How to Fish Spring Trout Streams
Fishing spring creeks isn't easy. Don't expect large quantities of catches, but do expect a challenging experience which has a certain mystique about it. Catching just a few trout, will give you a feeling of accomplishment.
Spinfishing is illegal on most spring creeks, but you can use a variety of flyfishing methods such as sight casting to "rooters" burrowing in aquatic plants for scuds, nymphs and sow bugs. You can slap out chunky streamers to tease big fish from deep, dark pools. You can fish terrestrials during no-hatch periods, or you can wait patiently for mayfly emergences, when trout rise furiously all around you.
Delicate presentations are important, so keep your tackle light. Use an eight to nine foot rod taking a No. 4 to 6 weight-forward or double-taper floating line, plus an eight to 14 foot knotless leader tapering to a 4X to 7X tippet is perfect.
Keep in mind that your casting positions can be critical in determining whether your fly is snatched up boldly or ignored on spring creeks. Try different deliveries from several different locations to find which is best. Try quartering upstream across a downstream casts until you get just eh right float to fool a particularly difficult trout.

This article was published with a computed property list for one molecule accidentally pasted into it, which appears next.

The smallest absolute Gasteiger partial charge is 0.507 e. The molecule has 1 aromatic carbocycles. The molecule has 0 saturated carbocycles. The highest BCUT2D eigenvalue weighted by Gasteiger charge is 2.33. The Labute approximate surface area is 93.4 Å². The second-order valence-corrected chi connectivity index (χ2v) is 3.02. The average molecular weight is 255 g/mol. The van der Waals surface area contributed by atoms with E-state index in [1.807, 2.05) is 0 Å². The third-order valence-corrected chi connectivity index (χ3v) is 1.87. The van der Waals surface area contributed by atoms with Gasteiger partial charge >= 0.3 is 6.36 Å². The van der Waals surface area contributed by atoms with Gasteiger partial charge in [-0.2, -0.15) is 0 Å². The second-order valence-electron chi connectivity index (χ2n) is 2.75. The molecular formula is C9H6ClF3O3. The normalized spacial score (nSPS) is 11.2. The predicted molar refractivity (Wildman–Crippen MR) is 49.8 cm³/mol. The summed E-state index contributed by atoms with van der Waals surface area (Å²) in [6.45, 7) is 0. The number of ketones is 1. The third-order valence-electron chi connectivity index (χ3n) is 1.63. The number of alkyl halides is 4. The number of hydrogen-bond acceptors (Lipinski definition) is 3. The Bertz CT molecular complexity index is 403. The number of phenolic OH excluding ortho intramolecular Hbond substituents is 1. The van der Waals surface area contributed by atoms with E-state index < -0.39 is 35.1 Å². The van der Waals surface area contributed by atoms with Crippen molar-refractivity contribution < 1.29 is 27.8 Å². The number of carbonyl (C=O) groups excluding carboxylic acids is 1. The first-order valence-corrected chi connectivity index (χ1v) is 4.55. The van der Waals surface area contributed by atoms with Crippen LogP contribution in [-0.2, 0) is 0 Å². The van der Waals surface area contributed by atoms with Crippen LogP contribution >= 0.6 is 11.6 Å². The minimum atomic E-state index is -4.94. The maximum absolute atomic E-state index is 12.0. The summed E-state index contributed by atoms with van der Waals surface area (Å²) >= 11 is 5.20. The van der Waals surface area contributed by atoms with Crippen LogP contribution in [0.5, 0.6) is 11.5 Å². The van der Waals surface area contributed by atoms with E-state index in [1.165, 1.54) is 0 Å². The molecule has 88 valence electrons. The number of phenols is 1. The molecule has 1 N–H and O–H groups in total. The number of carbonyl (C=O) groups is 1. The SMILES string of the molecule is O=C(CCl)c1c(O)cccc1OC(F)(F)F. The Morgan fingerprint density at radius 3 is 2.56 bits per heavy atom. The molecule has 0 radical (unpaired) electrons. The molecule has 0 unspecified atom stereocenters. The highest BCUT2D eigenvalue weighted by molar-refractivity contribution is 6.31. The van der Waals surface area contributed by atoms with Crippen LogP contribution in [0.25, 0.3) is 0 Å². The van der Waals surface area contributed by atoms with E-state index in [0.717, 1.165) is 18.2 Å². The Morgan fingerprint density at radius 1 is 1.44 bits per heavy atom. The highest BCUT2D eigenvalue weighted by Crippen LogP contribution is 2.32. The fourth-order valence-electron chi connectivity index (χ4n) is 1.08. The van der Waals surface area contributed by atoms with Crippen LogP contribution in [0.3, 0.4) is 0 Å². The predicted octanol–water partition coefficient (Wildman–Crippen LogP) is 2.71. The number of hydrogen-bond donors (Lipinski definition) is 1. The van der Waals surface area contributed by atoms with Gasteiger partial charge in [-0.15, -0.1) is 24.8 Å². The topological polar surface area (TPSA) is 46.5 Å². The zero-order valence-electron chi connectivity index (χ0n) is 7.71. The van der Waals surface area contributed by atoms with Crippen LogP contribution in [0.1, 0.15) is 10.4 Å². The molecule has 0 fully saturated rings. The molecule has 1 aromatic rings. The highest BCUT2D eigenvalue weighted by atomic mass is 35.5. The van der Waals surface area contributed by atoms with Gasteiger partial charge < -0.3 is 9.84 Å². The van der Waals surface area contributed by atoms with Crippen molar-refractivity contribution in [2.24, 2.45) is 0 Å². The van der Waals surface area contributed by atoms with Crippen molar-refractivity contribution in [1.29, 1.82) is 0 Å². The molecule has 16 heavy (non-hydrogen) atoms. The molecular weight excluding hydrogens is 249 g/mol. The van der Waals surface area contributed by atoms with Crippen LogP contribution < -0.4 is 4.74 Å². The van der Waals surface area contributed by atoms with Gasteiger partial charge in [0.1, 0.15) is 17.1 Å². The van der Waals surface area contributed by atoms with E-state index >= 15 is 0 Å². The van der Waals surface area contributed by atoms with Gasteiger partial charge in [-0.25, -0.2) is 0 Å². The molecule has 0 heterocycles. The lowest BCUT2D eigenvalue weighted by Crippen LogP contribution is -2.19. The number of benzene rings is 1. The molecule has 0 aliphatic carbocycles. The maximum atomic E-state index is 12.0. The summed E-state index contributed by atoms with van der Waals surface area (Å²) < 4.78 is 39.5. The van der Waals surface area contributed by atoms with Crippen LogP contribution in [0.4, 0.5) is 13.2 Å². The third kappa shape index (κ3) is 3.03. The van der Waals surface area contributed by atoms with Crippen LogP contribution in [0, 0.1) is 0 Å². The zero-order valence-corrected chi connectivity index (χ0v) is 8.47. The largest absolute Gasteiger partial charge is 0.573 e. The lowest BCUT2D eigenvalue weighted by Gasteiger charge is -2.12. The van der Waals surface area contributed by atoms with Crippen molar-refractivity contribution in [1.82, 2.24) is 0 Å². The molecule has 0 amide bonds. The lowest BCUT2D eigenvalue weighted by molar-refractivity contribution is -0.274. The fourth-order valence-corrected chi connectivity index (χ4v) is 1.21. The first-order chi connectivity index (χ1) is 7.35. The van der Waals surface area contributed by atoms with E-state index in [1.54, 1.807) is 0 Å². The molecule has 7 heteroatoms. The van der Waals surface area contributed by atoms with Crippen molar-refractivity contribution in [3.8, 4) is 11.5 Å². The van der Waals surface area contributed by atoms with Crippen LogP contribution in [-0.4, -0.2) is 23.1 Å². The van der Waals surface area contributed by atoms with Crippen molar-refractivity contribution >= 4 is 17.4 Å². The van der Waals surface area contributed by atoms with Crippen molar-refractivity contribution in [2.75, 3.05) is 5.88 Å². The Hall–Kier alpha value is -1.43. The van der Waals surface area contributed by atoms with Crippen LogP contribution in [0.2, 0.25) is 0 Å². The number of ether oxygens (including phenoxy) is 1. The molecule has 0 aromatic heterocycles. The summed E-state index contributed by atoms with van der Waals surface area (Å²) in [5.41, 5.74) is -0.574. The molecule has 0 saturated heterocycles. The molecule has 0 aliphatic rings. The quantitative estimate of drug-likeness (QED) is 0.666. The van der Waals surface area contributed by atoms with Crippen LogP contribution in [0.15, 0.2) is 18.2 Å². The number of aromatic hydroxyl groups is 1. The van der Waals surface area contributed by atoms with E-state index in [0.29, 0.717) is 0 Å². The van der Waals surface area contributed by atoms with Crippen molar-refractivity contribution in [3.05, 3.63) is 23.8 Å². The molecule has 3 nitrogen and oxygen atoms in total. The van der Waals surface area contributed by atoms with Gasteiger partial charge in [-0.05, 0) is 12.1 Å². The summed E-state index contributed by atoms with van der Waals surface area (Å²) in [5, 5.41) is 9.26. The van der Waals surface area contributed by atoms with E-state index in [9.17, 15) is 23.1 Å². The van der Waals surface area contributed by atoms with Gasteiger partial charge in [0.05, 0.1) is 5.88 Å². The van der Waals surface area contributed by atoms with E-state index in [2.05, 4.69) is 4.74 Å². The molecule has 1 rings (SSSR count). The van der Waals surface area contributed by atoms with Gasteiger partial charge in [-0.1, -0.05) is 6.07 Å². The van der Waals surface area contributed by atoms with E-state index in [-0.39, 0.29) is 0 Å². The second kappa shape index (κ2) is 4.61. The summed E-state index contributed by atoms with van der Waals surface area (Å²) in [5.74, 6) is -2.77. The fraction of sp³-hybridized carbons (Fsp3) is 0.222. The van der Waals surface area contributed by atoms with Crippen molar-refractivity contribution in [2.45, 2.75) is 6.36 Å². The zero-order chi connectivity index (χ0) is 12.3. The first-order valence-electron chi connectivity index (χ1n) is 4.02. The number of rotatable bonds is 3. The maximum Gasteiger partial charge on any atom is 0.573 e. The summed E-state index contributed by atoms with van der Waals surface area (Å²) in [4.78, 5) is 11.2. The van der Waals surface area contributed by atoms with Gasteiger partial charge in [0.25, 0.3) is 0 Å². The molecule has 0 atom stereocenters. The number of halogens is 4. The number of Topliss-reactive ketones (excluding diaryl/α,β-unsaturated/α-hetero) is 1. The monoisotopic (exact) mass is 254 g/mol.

Know what stage of insect the trout are consuming. This can vary from fish to fish and from minute to minute as the hatch progresses. When the first mayflies appear, most trout feed on the emerging insects drifting in the surface film as they struggle to free themselves from their nymphal skins. Always carry a good supply of emerger imitations when fishing a spring creek hatch.
Copyright 2005 EveningSecret Fishing
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